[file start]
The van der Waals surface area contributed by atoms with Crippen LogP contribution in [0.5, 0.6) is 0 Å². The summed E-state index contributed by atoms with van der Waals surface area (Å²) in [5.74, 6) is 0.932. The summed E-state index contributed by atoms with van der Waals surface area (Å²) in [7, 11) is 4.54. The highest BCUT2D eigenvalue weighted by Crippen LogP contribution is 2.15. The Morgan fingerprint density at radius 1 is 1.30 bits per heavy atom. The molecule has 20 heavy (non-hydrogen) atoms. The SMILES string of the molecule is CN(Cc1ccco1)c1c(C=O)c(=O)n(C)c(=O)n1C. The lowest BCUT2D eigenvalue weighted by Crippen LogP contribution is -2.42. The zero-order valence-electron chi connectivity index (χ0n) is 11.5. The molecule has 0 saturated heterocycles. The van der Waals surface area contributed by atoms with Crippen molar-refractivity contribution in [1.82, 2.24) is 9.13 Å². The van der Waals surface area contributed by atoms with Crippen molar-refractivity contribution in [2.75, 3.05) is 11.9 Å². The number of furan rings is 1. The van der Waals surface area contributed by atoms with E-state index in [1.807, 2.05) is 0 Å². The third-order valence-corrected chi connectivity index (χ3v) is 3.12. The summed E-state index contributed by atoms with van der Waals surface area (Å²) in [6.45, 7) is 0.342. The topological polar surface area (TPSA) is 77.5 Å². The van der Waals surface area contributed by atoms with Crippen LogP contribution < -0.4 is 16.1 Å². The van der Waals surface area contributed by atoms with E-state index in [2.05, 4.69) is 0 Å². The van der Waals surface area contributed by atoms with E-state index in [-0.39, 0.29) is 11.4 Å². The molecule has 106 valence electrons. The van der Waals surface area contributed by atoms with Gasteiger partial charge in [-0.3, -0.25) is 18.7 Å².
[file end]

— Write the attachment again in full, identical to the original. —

The van der Waals surface area contributed by atoms with Crippen LogP contribution in [0.5, 0.6) is 0 Å². The summed E-state index contributed by atoms with van der Waals surface area (Å²) in [5.74, 6) is 0.932. The summed E-state index contributed by atoms with van der Waals surface area (Å²) in [7, 11) is 4.54. The highest BCUT2D eigenvalue weighted by Crippen LogP contribution is 2.15. The Morgan fingerprint density at radius 1 is 1.30 bits per heavy atom. The molecule has 20 heavy (non-hydrogen) atoms. The SMILES string of the molecule is CN(Cc1ccco1)c1c(C=O)c(=O)n(C)c(=O)n1C. The lowest BCUT2D eigenvalue weighted by Crippen LogP contribution is -2.42. The zero-order valence-electron chi connectivity index (χ0n) is 11.5. The molecule has 0 saturated heterocycles. The van der Waals surface area contributed by atoms with Crippen molar-refractivity contribution in [1.82, 2.24) is 9.13 Å². The van der Waals surface area contributed by atoms with Crippen molar-refractivity contribution in [2.75, 3.05) is 11.9 Å². The number of furan rings is 1. The van der Waals surface area contributed by atoms with E-state index in [1.807, 2.05) is 0 Å². The third-order valence-corrected chi connectivity index (χ3v) is 3.12. The summed E-state index contributed by atoms with van der Waals surface area (Å²) in [6.45, 7) is 0.342. The topological polar surface area (TPSA) is 77.5 Å². The van der Waals surface area contributed by atoms with Crippen LogP contribution < -0.4 is 16.1 Å². The van der Waals surface area contributed by atoms with E-state index in [2.05, 4.69) is 0 Å². The van der Waals surface area contributed by atoms with E-state index in [-0.39, 0.29) is 11.4 Å². The molecule has 106 valence electrons. The van der Waals surface area contributed by atoms with Gasteiger partial charge in [-0.3, -0.25) is 18.7 Å².